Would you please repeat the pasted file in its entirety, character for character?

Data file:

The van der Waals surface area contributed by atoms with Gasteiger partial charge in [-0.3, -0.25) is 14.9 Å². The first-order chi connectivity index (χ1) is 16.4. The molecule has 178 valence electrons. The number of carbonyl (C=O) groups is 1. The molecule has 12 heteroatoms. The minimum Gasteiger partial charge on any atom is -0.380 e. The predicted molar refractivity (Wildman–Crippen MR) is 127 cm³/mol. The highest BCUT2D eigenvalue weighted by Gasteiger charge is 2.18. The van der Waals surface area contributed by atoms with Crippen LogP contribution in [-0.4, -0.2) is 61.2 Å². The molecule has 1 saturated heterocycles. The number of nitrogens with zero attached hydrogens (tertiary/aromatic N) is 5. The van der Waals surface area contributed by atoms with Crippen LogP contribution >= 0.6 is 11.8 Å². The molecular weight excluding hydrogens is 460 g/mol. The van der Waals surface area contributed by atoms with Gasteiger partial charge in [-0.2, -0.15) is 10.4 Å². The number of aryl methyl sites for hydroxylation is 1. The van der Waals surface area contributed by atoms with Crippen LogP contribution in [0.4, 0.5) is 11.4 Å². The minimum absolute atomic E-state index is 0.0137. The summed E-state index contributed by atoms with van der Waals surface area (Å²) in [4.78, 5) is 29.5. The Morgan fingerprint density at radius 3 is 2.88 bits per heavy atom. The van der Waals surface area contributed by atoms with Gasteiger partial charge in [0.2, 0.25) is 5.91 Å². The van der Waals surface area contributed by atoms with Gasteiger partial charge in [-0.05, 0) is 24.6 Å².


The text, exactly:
The van der Waals surface area contributed by atoms with Gasteiger partial charge in [-0.3, -0.25) is 14.9 Å². The first-order chi connectivity index (χ1) is 16.4. The molecule has 178 valence electrons. The number of carbonyl (C=O) groups is 1. The molecule has 12 heteroatoms. The minimum Gasteiger partial charge on any atom is -0.380 e. The predicted molar refractivity (Wildman–Crippen MR) is 127 cm³/mol. The highest BCUT2D eigenvalue weighted by Gasteiger charge is 2.18. The van der Waals surface area contributed by atoms with Crippen LogP contribution in [-0.4, -0.2) is 61.2 Å². The molecule has 1 saturated heterocycles. The number of nitrogens with zero attached hydrogens (tertiary/aromatic N) is 5. The van der Waals surface area contributed by atoms with Crippen LogP contribution >= 0.6 is 11.8 Å². The molecular weight excluding hydrogens is 460 g/mol. The van der Waals surface area contributed by atoms with Gasteiger partial charge in [-0.2, -0.15) is 10.4 Å². The number of aryl methyl sites for hydroxylation is 1. The van der Waals surface area contributed by atoms with Crippen LogP contribution in [0.4, 0.5) is 11.4 Å². The minimum absolute atomic E-state index is 0.0137. The summed E-state index contributed by atoms with van der Waals surface area (Å²) in [4.78, 5) is 29.5. The Morgan fingerprint density at radius 3 is 2.88 bits per heavy atom. The van der Waals surface area contributed by atoms with Gasteiger partial charge in [0.2, 0.25) is 5.91 Å². The van der Waals surface area contributed by atoms with Gasteiger partial charge in [-0.05, 0) is 24.6 Å².